Lehman CDS crisis: A Complete Damp Squib

Turns out that the hysteria over Lehman credit default swaps was completely overblown. But why?

As the deadline for settling credit default swaps related to the collapse of Lehman Brothers approached, agitated commentators were suggesting that the payouts involved would be so vast – as much as $400bn, it was said – that some big banks and hedge funds wouldn’t be able to afford the payments, and would end up going bust as as a result. But in fact, when all the debts were settled up yesterday, they actually added up to a relatively measly $6bn. That’s a fairly big discrepancy…

In a statement, the International Swaps and Derivatives Association pointed out that the estimated $6bn to $8bn total amounted to ‘approximately 1% to 2% of the $400bn CDS trades referencing Lehman, and does not account for the effects of collateral, which will further reduce the payment amounts.’ Apparently the figures were nothing like as bad as expected because many of those involved had both bought and sold protection, offsetting their losses. And since people have already been putting up collateral against the contracts (now worth just 8 cents on the dollar), very few will be forced into a big payout now – so there’s unlikely to be anyone falling over as a result.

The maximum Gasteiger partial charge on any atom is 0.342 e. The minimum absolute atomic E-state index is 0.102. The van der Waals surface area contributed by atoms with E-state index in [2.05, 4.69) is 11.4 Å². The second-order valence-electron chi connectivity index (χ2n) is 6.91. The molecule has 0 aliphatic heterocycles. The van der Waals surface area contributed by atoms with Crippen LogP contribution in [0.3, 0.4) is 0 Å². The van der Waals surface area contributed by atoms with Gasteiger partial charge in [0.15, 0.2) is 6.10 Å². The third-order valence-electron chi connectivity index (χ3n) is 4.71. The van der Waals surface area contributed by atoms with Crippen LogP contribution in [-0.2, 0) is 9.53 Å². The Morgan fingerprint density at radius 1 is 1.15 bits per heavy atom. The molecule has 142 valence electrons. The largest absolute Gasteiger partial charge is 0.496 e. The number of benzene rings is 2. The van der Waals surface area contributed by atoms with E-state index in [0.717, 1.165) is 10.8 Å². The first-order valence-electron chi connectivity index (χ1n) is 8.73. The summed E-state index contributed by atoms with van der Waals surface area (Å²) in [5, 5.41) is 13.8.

Clearly the rumour-mongers got it very wrong. But this whole episode just highlights just how opaque the whole thing really is. Since these credit default swaps (effectively insurance protection against a company defaulting on its debts) are privately-negotiated contracts between private parties, nobody on the outside really has any idea how much risk there is, who owns it, or even – judging by this case – what happens if the sellers have to pay out. What’s more, estimates suggest that the market is worth about $60trn, which is pretty terrifying for something that nobody without a degree in rocket science appears to understand.

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